ACU193, an antibody developed based on its selectivity for soluble amyloid-ß oligomers, is currently being assessed in a phase 1 trial, with a potential phase 2/3 trial in the near future.
According to a recent announcement, the FDA granted fast track designation to Acumen’s investigational humanized monoclonal antibody ACU193 for the treatment of patients with early Alzheimer disease (AD).1
ACU193, the first clinical-stage therapeutic that selectively targets toxic soluble amyloid-ß oligomers (AßOs) originally emerged from a research and development collaboration forged in 2004 between Acumen and Merck. Acumen later regained development rights in 2011, and following that, preclinical studies of the therapeutic began to arise. Years later, in 2021, the company initiated INTERCEPT-AD, the first-in-human, phase 1 trial of ACU-193 in patients with early AD. Acumen is also currently planning a phase 2/3 trial of the agent.
"We are encouraged to receive Fast Track designation for ACU193, reflecting its potential clinical utility to treat Alzheimer’s disease, Daniel O’Connell, president and chief executive officer, Acumen, said in a statement.1 "We look forward to collaborating with the FDA to advance the development of ACU193. Treating Alzheimer’s disease ultimately requires therapies that target different components of the disease pathway, and we are developing ACU193 with the goal of providing patients with more treatment options."
INTERCEPT-AD is an ongoing single-ascending dose and multiple ascending dose, placebo-controlled study expected to include 62 patients with mild cognitive impairment (MCI) or mild dementia due to AD. Expected to complete in December 2022, the trial’s primary outcome measures include incidence and severity of treatment related adverse events (TEAEs) or serious TEAEs, changes in 12-lead ECGs, the Columbia-Suicide Severity Rating Scale, and in clinical laboratory tests and MRI findings.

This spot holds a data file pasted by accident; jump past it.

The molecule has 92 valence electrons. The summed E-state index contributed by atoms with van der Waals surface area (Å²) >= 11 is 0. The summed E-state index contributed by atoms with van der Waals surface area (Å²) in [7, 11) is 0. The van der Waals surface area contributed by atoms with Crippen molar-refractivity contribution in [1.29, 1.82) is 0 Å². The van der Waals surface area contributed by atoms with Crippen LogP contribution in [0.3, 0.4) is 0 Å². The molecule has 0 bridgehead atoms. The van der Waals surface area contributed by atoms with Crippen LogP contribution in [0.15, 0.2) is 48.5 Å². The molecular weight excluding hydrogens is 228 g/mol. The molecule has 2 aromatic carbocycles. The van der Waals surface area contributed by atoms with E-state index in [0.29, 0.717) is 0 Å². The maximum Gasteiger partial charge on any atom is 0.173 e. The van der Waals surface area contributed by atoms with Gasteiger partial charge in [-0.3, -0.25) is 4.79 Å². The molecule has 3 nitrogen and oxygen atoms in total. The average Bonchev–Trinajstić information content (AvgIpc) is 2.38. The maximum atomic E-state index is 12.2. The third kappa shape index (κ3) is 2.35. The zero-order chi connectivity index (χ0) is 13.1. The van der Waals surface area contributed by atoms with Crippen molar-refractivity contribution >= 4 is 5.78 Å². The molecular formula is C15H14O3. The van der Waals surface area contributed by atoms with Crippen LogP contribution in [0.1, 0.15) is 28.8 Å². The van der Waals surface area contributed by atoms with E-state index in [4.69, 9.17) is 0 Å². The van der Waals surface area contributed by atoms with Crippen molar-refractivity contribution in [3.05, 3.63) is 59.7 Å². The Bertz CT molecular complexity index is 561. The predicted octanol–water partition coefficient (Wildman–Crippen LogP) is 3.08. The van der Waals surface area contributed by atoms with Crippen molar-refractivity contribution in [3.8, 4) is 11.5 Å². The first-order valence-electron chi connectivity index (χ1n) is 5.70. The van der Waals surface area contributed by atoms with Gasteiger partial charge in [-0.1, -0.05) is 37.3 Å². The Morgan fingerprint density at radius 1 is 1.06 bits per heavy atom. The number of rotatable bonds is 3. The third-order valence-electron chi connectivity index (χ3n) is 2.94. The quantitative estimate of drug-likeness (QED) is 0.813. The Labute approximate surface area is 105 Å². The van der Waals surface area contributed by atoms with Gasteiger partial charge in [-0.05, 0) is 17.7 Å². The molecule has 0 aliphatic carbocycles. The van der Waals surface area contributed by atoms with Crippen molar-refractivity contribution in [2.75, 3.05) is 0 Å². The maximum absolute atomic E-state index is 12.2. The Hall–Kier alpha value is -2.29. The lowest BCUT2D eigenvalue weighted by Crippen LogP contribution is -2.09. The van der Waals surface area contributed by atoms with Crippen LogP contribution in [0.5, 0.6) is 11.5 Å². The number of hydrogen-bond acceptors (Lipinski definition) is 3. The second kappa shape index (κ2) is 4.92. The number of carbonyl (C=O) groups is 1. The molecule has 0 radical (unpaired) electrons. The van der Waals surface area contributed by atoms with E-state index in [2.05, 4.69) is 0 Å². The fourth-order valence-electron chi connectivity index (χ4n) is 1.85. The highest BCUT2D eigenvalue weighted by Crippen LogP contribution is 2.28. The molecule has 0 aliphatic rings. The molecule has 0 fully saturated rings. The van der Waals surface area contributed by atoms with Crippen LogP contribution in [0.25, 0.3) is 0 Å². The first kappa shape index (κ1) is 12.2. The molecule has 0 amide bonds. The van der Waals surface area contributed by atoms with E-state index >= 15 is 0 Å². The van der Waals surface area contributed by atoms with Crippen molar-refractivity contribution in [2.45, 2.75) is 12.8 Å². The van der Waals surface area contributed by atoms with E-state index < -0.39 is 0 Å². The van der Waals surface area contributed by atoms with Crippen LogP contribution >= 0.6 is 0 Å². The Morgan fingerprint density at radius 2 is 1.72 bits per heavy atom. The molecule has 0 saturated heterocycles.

Previous research has shown that some types of toxic soluble AßOs have been found to interact within synapses which leads to altered neuronal function, and can initiate and perpetuate the process of neurodegeneration, ultimately leading to cell death. The mouse version of ACU193, ACU-3B3, reportedly showed an ability to block amyloid-ß oligomer-induced calcium elevation in hippocampal neurons in culture, and reduced amyloid pathology and behavioral deficits in AD models.2
Because of its unique binding profile, ACU193 has potential to provide therapeutic benefit with low risk of amyloid-related imaging abnormalities, traditionally a major concern for amyloid-related therapies. This is in part because the agent blocks the toxic effects of AßOs without directly targeting amyloid-plaques, which is quite contrary to the direction of several others therapeutics in development. With the new designation, Acumen will have more frequent engagement with the FDA to discuss development plans for the study design of ACU193, as well as ensure collection of appropriate data to support evaluation for potential approval.1